Former Newcastle chairman Robert Tew says he takes no pleasure in seeing Nathan Tinkler’s cash woes, with the Knights’ Members Board on the verge of re-seizing control of the NRL club.
Tew was chairman of the board when Tinkler was trying to take control in 2011 and came under fire from some quarters for trying to block the coalmining billionaire’s offer to buy the club.
At the time the Knights were heavily in debt and struggling to pay creditors and Tinkler vowed to make the club a force in the NRL again if his Hunter Sports Group (HSG) was allowed to take control.
Tew knocked back Tinkler’s initial offer after he failed to receive an explanation on how HSG would distribute sponsorship revenue and demanded members buy-back rights in addition to the guaranteed term of the deal.
Tinkler did finally gain control of the Knights, but only after reluctantly stumping up a $10 million dollar bank guarantee to safeguard the club’s future.
That move by Tew looks like being a masterstroke with the Knights’ Members telling Tinkler on Monday they’ll use their power of attorney to call in that cash within the next 48 hours unless he can show how he plans to finance the club going forward.
If he can do that, he has until March 31 to have the funds in place otherwise the Knights can be bought back by directors for a dollar.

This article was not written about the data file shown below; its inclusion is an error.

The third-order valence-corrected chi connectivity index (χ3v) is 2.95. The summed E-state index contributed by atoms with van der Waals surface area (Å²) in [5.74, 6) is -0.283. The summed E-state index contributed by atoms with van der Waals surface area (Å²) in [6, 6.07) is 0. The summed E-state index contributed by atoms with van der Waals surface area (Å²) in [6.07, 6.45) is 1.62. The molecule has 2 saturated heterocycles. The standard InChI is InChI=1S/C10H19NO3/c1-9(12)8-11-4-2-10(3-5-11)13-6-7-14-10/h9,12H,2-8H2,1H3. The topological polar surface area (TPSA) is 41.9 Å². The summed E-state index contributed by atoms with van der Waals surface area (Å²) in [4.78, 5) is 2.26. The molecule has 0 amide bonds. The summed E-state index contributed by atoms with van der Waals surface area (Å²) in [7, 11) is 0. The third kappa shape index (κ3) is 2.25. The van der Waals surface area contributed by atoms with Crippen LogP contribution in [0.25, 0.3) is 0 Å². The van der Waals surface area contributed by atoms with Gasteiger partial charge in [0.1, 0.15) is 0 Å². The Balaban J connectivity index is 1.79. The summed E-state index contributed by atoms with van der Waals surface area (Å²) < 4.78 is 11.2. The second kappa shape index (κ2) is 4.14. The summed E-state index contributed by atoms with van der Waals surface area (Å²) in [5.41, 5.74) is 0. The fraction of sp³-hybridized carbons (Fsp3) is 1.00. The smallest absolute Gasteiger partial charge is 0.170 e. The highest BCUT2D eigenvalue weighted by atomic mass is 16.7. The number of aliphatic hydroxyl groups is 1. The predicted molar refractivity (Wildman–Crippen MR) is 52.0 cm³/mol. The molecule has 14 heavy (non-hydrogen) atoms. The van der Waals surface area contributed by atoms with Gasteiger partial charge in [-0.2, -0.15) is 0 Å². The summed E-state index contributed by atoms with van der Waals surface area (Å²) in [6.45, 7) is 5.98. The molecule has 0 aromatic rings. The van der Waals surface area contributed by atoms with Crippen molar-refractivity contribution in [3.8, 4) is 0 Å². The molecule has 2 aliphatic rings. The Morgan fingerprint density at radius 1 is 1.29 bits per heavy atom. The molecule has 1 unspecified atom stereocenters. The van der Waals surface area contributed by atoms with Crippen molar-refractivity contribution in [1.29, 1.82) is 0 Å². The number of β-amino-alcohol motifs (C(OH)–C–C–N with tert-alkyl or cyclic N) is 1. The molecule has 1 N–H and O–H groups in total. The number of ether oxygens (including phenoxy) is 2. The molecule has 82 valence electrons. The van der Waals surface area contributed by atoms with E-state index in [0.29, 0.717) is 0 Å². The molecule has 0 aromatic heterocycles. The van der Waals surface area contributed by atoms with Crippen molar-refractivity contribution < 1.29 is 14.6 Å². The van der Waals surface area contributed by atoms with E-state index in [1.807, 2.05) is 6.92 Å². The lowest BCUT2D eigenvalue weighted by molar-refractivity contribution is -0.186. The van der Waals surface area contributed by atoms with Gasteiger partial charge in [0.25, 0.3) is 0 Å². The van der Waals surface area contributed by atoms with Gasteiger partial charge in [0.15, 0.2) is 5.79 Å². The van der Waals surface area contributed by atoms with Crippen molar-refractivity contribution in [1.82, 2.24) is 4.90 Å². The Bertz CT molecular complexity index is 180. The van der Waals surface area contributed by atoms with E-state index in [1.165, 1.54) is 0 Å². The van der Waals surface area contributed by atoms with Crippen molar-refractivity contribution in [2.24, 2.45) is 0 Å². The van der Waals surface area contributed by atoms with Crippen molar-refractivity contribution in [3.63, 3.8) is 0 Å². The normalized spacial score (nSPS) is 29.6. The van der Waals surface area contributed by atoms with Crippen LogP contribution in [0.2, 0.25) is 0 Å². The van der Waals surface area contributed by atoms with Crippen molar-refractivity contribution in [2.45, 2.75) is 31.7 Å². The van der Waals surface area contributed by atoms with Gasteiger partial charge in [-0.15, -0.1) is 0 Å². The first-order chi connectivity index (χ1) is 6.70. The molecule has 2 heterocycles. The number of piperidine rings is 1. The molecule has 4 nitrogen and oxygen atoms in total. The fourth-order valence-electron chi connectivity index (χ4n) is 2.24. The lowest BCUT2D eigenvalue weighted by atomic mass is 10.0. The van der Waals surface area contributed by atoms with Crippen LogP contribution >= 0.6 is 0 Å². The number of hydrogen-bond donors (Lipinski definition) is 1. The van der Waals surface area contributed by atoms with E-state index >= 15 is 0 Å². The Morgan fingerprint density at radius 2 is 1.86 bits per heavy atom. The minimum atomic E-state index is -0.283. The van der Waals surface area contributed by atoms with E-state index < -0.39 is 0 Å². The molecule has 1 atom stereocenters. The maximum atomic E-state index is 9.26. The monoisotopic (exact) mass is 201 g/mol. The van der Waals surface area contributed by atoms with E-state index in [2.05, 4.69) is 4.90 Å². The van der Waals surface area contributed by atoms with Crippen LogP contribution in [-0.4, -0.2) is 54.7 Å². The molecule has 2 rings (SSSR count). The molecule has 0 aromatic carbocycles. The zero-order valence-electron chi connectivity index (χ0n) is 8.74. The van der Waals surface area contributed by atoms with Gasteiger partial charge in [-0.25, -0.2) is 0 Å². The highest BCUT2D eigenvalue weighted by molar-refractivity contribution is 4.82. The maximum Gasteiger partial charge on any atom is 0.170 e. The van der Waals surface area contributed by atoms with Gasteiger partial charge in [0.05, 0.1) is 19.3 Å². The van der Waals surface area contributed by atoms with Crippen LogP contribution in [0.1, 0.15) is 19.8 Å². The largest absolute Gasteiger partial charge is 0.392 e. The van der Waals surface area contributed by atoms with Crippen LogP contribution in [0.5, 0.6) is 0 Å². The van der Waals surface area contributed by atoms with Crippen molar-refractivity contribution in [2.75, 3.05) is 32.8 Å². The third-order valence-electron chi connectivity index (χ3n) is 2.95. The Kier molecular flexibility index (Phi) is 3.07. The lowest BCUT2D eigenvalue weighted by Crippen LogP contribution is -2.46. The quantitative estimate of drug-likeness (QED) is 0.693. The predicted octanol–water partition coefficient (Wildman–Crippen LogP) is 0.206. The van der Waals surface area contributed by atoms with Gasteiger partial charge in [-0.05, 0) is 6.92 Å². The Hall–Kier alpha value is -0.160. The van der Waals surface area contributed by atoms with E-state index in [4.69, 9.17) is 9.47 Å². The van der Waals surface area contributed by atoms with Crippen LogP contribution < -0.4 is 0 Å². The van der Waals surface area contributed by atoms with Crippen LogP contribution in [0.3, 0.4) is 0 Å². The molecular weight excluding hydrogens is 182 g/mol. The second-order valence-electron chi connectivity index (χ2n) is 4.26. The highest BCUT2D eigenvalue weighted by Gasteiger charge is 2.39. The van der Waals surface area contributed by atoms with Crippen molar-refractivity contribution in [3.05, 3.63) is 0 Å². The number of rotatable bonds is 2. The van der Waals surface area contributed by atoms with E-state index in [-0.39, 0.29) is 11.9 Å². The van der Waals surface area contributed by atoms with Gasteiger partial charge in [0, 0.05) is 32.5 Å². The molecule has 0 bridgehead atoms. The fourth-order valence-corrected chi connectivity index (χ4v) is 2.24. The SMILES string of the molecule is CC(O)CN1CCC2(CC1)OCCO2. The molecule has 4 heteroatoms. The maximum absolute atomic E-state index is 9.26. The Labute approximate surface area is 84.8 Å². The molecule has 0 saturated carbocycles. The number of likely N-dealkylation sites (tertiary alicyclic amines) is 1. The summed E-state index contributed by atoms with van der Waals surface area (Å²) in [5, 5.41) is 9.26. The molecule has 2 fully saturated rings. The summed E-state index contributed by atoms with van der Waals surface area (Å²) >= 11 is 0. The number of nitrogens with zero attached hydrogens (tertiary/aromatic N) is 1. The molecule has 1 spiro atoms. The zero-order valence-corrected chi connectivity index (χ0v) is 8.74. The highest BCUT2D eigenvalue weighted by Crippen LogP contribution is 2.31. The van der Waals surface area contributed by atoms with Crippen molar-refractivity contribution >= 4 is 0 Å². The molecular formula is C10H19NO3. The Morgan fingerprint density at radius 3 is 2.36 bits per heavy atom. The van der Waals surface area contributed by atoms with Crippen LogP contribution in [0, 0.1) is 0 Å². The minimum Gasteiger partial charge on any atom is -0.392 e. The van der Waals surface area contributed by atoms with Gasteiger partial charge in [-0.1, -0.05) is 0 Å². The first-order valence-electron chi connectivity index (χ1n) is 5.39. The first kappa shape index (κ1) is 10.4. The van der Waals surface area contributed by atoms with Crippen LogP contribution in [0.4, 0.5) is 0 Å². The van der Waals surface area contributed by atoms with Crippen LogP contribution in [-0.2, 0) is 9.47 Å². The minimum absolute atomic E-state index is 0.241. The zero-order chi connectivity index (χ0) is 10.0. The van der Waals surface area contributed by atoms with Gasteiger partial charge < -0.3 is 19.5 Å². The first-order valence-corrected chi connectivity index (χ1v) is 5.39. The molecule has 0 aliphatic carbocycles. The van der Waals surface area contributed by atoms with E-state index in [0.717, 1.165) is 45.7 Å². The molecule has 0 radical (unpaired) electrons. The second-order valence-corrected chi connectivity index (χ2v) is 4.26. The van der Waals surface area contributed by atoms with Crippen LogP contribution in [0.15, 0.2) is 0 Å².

Tew was keen to play down his role and said his only concern was to see the club remain in good hands.
“All that stuff is done and dusted and it will unfold this coming week and hopefully it will all turn out for the best for all parties,” Tew told AAP.
“If they don’t then the documentation is going to be tested.
“It gives me no pleasure at all. The original contract was given in good faith and that it would be executed in full.”
Tinkler, whose fortune was valued at $1.1 billion in 2011 – making him Australia’s youngest ever billionaire – is believed to be down to his last $18 million.
Having borrowed much of his money to make his acquisitions, he was stung by a slump in the price of coal, forcing him to offload his stake in Whitehaven Coal for $300 million last year.
This was in addition to several mansions, a private jet, helicopter and large portions of his Patinack Farm racing empire.
After Tinkler’s takeover in 2011 Tew walked away from the board and although he knows he took the right actions in standing up to an aggressive campaign from HSG, he admitted it took his toll.
However, he said he had the utmost faith that the current board, led by Newcastle-based solicitor Nick Dan, would ensure the right outcome.
“When the contract was signed I walked away,” he said.
“All of the work was voluntary, the last 12 months cost me so much time and energy in terms of my own business, I was rooted by the finish of it.
“Which was only right, because the new people who now owned the club deserved the right to get on with what they wanted to do.
“But we are now at a point where those things have become a bit of question again. But I am sure Nick Dan and the members’ club will work it out.”